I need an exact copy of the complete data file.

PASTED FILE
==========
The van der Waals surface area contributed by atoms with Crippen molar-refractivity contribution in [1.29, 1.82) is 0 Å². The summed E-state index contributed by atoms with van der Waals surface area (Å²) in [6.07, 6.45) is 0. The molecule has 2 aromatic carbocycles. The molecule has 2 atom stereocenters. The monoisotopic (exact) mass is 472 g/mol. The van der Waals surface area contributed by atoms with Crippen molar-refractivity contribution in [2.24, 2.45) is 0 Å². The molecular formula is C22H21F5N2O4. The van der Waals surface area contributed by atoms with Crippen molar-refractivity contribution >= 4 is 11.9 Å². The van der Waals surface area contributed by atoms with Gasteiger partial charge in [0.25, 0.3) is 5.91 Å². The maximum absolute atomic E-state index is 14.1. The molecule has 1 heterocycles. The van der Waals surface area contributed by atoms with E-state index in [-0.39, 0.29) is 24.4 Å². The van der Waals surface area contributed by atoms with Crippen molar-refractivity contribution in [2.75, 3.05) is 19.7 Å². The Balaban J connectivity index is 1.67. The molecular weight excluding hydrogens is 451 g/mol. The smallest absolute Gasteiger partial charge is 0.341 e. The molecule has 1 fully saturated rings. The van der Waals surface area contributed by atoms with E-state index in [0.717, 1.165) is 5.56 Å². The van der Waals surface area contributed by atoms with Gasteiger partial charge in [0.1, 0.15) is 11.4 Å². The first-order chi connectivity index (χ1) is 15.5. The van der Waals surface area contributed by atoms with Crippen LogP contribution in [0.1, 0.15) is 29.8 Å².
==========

The van der Waals surface area contributed by atoms with Crippen molar-refractivity contribution in [1.29, 1.82) is 0 Å². The summed E-state index contributed by atoms with van der Waals surface area (Å²) in [6.07, 6.45) is 0. The molecule has 2 aromatic carbocycles. The molecule has 2 atom stereocenters. The monoisotopic (exact) mass is 472 g/mol. The van der Waals surface area contributed by atoms with Crippen molar-refractivity contribution in [2.24, 2.45) is 0 Å². The molecular formula is C22H21F5N2O4. The van der Waals surface area contributed by atoms with Crippen molar-refractivity contribution >= 4 is 11.9 Å². The van der Waals surface area contributed by atoms with Gasteiger partial charge in [0.25, 0.3) is 5.91 Å². The maximum absolute atomic E-state index is 14.1. The molecule has 1 heterocycles. The van der Waals surface area contributed by atoms with E-state index in [-0.39, 0.29) is 24.4 Å². The van der Waals surface area contributed by atoms with Crippen molar-refractivity contribution in [2.75, 3.05) is 19.7 Å². The Balaban J connectivity index is 1.67. The molecular weight excluding hydrogens is 451 g/mol. The smallest absolute Gasteiger partial charge is 0.341 e. The molecule has 1 fully saturated rings. The van der Waals surface area contributed by atoms with E-state index in [0.717, 1.165) is 5.56 Å². The van der Waals surface area contributed by atoms with Gasteiger partial charge in [0.1, 0.15) is 11.4 Å². The first-order chi connectivity index (χ1) is 15.5. The van der Waals surface area contributed by atoms with Crippen LogP contribution in [0.1, 0.15) is 29.8 Å².